Russian scientist Yakov Zeldovich proposed yet another theory, which astronomers still believe today: Black holes provide the power that turns on quasars. A black hole is created when a giant star collapses to a tiny point of infinite density. Astronomers believe that a quasar turns on when a black hole at a galaxy's core feeds on gas and stars. As matter falls into the black hole, intense radiation is emitted.
Astronomers were making considerable progress towards explaining quasars, but there still were many questions they couldn't answer. Quasars were so bright that they drowned out everything around them. What objects were near quasars?
Did quasars reside in galaxies? Ground-based telescopes didn't give astronomers many clues. Some ground-based images hinted that quasars reside in galaxies, but astronomers couldn't see the surroundings clearly.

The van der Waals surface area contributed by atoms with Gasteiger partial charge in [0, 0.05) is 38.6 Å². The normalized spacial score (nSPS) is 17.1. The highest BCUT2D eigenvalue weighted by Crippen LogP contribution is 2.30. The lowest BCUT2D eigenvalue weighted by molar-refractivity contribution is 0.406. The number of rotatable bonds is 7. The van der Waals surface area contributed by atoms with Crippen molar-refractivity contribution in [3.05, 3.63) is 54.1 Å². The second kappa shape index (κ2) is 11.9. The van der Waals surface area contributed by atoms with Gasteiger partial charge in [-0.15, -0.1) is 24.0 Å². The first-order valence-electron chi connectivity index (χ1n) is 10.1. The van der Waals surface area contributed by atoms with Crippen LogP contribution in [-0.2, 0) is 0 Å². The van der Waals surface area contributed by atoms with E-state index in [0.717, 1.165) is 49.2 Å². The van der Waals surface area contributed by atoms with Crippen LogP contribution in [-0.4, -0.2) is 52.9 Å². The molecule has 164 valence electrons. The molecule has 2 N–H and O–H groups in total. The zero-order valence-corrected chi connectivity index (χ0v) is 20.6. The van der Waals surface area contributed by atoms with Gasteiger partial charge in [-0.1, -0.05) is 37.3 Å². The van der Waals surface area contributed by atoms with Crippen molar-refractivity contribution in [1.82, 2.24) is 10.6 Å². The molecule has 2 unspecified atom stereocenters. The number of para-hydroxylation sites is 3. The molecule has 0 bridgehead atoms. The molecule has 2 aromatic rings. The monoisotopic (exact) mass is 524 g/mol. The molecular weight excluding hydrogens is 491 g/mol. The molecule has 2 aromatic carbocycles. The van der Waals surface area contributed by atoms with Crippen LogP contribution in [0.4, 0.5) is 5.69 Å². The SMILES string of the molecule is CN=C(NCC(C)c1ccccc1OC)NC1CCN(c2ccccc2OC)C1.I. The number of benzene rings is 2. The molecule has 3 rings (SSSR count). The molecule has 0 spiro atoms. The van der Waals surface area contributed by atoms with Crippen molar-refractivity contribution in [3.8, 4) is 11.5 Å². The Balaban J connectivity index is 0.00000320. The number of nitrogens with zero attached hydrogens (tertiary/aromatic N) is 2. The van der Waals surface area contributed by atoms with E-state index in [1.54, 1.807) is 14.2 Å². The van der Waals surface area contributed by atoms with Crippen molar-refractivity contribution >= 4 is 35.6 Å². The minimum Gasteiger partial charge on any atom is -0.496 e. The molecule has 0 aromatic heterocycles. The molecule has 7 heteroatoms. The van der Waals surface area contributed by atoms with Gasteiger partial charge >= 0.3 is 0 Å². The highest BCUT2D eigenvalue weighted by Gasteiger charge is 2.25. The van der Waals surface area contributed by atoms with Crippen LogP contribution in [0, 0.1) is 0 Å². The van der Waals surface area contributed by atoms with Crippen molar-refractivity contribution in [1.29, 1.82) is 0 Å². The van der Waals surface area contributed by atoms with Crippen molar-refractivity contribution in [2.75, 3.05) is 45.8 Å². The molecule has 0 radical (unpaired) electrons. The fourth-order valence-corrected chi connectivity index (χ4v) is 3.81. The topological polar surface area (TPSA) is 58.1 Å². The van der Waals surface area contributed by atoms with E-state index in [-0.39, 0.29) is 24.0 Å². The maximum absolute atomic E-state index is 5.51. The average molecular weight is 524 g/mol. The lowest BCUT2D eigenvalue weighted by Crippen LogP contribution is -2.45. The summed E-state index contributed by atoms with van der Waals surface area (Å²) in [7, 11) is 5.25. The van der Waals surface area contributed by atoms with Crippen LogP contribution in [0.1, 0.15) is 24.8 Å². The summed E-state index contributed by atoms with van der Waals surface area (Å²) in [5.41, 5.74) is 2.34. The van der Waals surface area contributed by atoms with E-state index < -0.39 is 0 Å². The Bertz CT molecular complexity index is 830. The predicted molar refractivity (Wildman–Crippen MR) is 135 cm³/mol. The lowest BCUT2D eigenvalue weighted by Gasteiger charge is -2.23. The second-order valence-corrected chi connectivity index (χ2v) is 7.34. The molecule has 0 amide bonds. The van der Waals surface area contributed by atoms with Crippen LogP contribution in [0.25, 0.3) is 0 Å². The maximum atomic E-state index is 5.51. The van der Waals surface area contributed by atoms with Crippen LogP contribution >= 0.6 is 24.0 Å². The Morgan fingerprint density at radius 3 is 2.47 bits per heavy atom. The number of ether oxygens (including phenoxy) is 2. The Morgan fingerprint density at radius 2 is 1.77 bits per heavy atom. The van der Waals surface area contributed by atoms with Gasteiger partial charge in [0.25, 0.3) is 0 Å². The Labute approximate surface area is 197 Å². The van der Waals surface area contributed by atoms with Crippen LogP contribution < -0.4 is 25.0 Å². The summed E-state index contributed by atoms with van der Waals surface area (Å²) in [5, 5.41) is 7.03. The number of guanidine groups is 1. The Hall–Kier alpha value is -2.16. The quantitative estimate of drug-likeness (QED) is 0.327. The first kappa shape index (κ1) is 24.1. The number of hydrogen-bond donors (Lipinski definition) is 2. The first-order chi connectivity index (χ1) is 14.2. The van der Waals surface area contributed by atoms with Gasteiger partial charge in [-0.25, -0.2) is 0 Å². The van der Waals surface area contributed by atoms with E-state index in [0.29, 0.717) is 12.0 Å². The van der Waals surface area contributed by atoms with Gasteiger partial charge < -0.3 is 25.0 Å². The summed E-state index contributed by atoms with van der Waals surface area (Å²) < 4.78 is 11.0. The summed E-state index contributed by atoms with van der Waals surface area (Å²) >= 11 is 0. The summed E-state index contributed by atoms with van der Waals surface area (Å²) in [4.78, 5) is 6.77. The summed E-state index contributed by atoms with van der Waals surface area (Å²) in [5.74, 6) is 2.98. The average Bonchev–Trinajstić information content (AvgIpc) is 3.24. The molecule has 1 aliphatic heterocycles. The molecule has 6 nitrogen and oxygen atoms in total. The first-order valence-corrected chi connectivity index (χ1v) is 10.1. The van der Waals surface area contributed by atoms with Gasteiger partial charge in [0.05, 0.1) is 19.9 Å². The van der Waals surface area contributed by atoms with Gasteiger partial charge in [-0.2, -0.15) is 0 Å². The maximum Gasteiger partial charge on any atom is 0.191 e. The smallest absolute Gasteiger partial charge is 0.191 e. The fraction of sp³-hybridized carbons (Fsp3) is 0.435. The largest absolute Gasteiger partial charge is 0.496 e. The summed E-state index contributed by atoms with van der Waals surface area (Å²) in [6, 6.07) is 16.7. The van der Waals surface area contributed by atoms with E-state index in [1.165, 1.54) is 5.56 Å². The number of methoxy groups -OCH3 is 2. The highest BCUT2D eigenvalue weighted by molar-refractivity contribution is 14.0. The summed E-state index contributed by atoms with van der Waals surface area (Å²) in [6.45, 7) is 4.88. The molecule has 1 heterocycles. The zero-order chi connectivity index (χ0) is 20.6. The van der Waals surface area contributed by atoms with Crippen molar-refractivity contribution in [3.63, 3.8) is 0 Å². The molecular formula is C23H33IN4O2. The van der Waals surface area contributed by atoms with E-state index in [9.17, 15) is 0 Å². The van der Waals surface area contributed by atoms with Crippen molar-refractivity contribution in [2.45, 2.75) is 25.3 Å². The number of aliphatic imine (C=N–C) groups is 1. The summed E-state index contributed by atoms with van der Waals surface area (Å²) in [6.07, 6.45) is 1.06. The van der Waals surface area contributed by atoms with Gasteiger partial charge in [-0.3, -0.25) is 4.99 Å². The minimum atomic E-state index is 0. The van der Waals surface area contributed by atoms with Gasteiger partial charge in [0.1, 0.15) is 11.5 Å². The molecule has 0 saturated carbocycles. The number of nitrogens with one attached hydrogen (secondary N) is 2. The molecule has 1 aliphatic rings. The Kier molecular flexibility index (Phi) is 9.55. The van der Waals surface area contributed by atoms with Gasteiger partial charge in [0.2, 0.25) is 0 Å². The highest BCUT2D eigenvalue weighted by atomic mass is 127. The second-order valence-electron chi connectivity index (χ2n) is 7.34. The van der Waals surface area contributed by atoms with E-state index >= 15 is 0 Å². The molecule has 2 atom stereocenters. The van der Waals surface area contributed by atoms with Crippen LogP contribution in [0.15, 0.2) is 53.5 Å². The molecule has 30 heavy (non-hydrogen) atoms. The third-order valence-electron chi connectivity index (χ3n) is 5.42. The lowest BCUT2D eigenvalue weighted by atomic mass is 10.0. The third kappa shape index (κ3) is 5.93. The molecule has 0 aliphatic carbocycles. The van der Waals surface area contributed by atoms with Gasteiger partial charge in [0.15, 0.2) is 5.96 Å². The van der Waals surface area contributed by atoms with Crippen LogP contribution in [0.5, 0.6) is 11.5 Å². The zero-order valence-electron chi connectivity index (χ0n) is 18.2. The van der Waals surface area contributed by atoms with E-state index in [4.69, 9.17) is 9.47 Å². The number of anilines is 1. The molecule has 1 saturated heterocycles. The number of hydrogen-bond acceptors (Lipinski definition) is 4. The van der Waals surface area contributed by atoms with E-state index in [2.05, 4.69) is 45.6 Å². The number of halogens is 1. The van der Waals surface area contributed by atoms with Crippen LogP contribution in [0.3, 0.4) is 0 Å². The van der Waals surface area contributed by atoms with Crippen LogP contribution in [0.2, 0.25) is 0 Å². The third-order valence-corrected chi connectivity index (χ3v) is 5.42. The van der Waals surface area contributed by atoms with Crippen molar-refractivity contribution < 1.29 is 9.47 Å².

Finding the answers to many pressing quasar questions was a major reason for the push for a space telescope. Bahcall was a principal advocate for the telescope, telling Congress in 1978 that "one needs to observe quasars with the space telescope to find out whether or not these bright point-objects, quasars, are surrounded by fainter, more diffuse light of galaxies."
Bahcall was right. Spectacular images from the Hubble Space Telescope have shown that quasars indeed reside in galaxies. But the images have revealed other surprising information: Quasars live in a variety of galaxies. Some galaxies are quite normal, others are colliding with their neighbors.
Although Hubble has yielded more clues, many questions still remain unanswered about these enigmatic objects.
"I'd like to know what turns on a quasar," Bahcall says. "We've got some clues, but not definitive answers."
Disney wants to figure out whether quasars are "light bulbs or lighthouses. We don't know if they are pointing their energy at us or pointing it in all directions. And how long are they turned on? Are they short-lived or long-lived? We're only just getting some ideas to these questions."